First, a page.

“At the very heart of quantum mechanics lies a monster waiting to consume unwary minds. This monster goes by the name The Nature of Reality™. The greatest of physicists have taken one look into its mouth, saw the size of its teeth, and were consumed. Niels Bohr denied the existence of the monster after he nonchalantly (and very quietly) exited the monster’s lair muttering ‘shut up and calculate.’ Einstein caught a glimpse of the teeth and fainted. He was reportedly rescued by Erwin Schrödinger at great personal risk, but neither really recovered from their encounter with the beast.”

  • Satanic Feminism – A Soundtrack to Per Faxneld’s Book with Music by Christian von H, Patrik Hultin, Tondurakar, Jesper Erwik Johansson and Kristian Pettersson discussed at Per Faxneld’s Satanic Feminism: A New Approach to the Dissertation? — Sarah Veale, Invocatio

    “This is a really creative presentation of the dissertation, one which certainly challenges new scholars to consider the life of their work beyond the written page. It is great to see how this topic has been re-imagined into a totally different context, one which allows the audience to experience the milieu researched by Faxneld in an accessible and immediate way.”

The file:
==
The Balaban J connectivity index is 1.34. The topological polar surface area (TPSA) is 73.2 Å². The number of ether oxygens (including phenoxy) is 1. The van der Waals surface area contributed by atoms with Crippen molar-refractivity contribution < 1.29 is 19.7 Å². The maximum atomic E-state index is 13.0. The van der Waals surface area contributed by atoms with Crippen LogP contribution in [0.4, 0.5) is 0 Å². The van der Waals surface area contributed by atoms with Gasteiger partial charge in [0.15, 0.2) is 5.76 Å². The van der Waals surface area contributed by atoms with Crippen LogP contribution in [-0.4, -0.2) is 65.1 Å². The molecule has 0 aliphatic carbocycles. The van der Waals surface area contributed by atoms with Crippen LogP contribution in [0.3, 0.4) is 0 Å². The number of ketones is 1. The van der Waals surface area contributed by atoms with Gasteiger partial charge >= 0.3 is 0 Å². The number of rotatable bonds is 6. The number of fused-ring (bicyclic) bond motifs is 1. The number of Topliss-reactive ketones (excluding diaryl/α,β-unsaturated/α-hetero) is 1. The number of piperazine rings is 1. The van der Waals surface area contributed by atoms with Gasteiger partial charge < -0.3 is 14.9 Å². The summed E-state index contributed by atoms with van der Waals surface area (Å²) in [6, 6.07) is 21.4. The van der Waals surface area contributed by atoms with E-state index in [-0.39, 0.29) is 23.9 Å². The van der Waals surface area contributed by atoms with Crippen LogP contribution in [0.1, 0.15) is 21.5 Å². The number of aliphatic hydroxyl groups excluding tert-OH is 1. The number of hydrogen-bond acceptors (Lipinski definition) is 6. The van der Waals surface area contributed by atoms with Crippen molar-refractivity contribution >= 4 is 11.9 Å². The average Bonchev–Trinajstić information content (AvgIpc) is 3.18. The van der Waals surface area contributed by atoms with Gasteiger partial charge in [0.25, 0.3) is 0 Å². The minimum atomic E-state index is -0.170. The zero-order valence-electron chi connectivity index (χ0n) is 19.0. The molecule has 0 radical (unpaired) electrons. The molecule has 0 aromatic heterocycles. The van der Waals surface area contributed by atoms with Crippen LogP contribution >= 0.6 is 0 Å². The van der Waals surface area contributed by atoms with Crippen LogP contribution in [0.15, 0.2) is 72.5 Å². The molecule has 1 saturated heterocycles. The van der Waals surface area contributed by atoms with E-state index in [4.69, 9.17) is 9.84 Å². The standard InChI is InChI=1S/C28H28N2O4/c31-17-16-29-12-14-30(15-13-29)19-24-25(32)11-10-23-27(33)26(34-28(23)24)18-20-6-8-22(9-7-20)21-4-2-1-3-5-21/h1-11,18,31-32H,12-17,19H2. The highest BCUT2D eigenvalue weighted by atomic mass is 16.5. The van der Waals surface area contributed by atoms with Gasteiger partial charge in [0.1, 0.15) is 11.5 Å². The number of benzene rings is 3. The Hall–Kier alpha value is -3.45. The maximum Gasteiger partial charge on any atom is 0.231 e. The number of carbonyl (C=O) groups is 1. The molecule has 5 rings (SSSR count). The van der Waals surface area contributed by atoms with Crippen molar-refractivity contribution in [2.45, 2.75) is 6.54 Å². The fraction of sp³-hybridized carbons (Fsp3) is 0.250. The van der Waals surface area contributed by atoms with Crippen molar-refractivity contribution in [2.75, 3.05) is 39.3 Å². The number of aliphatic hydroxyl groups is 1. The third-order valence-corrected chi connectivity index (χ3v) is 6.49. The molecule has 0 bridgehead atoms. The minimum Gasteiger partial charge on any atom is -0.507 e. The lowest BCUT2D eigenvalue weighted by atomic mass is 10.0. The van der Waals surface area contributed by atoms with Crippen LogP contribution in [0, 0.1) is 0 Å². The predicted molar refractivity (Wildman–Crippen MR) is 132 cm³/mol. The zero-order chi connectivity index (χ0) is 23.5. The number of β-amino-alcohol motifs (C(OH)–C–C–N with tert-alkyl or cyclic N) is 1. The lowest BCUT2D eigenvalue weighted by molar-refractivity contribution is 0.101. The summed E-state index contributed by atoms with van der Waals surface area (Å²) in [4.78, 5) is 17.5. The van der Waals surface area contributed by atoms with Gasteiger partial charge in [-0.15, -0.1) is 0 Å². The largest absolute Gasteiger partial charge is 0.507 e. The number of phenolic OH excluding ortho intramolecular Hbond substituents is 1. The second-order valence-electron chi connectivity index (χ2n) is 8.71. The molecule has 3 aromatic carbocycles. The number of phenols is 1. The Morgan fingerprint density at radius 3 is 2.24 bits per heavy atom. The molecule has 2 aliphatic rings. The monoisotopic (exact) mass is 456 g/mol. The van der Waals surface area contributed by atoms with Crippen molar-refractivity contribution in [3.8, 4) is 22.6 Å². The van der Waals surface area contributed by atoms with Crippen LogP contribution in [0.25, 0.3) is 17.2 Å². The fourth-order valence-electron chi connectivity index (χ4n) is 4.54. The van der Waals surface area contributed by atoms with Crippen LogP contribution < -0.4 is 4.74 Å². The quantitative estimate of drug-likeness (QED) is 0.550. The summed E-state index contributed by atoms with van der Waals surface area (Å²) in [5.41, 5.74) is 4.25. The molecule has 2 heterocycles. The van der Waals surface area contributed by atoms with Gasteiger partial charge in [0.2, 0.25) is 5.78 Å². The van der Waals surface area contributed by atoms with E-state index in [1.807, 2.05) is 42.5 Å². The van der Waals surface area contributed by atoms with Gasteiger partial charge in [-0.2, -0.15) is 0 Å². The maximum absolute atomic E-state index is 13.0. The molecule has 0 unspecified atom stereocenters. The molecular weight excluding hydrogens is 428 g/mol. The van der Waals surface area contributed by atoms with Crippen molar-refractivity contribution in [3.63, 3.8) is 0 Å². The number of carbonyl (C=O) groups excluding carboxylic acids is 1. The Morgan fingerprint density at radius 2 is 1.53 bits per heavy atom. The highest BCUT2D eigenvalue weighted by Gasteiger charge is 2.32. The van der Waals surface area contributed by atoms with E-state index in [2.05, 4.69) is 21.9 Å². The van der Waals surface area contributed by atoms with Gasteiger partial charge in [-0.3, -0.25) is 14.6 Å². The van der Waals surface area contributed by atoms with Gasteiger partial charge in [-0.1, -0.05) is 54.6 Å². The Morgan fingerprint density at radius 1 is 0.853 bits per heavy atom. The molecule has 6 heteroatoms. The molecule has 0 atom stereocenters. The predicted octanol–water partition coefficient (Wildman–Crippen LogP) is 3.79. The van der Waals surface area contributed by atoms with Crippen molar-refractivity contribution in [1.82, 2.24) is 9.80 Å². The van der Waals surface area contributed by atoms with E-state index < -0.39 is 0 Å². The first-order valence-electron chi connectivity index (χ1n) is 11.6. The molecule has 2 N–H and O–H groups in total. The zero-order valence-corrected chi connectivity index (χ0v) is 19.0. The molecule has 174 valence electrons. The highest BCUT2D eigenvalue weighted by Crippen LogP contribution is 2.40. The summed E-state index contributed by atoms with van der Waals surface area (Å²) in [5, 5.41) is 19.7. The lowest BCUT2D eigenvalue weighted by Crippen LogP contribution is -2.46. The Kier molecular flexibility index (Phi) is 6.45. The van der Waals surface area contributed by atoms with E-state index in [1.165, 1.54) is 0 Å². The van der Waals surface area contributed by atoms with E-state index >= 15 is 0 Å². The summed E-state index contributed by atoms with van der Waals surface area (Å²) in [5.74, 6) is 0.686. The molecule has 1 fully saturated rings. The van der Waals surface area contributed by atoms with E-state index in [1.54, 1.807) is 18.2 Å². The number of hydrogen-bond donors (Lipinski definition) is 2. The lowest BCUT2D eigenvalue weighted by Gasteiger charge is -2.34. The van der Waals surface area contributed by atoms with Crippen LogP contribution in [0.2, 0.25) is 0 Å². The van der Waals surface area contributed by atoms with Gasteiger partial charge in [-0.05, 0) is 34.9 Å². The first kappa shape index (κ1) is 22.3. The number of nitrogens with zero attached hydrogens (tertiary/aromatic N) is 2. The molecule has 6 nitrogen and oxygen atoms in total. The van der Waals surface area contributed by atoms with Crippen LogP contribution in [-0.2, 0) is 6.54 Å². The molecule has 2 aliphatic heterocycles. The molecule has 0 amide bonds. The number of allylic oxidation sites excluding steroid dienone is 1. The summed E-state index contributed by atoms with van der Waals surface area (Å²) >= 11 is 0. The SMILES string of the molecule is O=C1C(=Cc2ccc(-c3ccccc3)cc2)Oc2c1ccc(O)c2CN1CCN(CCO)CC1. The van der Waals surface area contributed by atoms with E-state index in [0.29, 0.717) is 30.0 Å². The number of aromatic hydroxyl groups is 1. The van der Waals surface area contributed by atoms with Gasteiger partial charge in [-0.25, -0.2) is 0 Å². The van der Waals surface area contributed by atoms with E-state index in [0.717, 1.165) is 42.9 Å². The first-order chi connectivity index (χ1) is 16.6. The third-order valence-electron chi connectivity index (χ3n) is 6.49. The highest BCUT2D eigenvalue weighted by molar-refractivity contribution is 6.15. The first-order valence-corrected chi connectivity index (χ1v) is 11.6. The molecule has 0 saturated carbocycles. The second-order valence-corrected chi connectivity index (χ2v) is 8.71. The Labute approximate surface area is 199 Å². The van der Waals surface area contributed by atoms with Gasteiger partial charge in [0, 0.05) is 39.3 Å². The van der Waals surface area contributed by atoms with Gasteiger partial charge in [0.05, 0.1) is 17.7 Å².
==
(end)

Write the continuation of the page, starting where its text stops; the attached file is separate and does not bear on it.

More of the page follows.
• Fantastically Wrong: Why the Egyptians Worshiped Beetles That Eat Poop for a Living — Matt Simon, WIRED

    “And this makes it all the more incredible that humans once revered the dung beetle, from the ancient Egyptians to a 17th-century Jesuit who compared Christ to the bug. These folks got a whole lot wrong about the dung beetle and made some pretty fantastical assumptions, but it turns out that their reverence was totally justified. The dung beetle may live its life in crap, but it’s actually a far more remarkable creature than you think.”

 

If you’d like to participate in the next Omnium Gatherum, head on over to the Gatherum discussions at the Hrmtc Underground BBS.

The Night of the Witch at Meta Center in New York on Jun 25th, 2014

The Night of the Witch at META Center, in New York, on June 25th, 2014 is an event that will be of interest. Treadwell’s is coming to New York, featuring Pam Grossman and Christina Oakley Harrington, and there are only a limited number of tickets available! After the event there is planned an informal social at a nearby restaurant as well.

Treadwell's in New York Night of the Witch Remedios Varo

Two illustrated lectures on witchcraft in a vibrant double-bill. Witch Pictures — Pam Grossman and British Witchcraft — Christina Oakley Harrington.

Witch Pictures — Pam Grossman

The witch burst into Western art in the late 15th century and never left: the likes of Durer, Fuseli, Goya, and Blake used the image of magical women to titillate their patrons or reflect their own anxieties — with results both grotesque and beguiling. Then in the 19th century women took up the brush to create works inspired by personal occult experiences, reclaiming the witch, and we see a female ‘witchcraft’ in action in Abstraction, Surrealism, Modernism, making a corner of art history where craft and Craft are one and the same.

British Witchcraft — the Fifties to the Seventies — Christina Oakley Harrington